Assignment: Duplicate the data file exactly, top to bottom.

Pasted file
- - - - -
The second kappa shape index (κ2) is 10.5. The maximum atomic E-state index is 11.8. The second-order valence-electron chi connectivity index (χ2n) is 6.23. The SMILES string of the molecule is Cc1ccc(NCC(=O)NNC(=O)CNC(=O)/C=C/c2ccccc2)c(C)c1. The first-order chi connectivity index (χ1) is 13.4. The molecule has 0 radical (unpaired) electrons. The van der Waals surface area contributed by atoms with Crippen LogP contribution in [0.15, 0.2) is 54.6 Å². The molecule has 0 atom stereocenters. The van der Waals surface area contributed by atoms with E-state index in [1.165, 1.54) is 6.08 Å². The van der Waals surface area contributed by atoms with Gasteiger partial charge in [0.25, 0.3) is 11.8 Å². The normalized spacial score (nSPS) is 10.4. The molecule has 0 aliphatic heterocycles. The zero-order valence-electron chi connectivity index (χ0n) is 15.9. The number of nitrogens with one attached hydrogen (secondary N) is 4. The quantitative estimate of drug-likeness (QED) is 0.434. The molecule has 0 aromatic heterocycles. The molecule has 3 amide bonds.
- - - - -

The second kappa shape index (κ2) is 10.5. The maximum atomic E-state index is 11.8. The second-order valence-electron chi connectivity index (χ2n) is 6.23. The SMILES string of the molecule is Cc1ccc(NCC(=O)NNC(=O)CNC(=O)/C=C/c2ccccc2)c(C)c1. The first-order chi connectivity index (χ1) is 13.4. The molecule has 0 radical (unpaired) electrons. The van der Waals surface area contributed by atoms with Crippen LogP contribution in [0.15, 0.2) is 54.6 Å². The molecule has 0 atom stereocenters. The van der Waals surface area contributed by atoms with E-state index in [1.165, 1.54) is 6.08 Å². The van der Waals surface area contributed by atoms with Gasteiger partial charge in [0.25, 0.3) is 11.8 Å². The normalized spacial score (nSPS) is 10.4. The molecule has 0 aliphatic heterocycles. The zero-order valence-electron chi connectivity index (χ0n) is 15.9. The number of nitrogens with one attached hydrogen (secondary N) is 4. The quantitative estimate of drug-likeness (QED) is 0.434. The molecule has 0 aromatic heterocycles. The molecule has 3 amide bonds.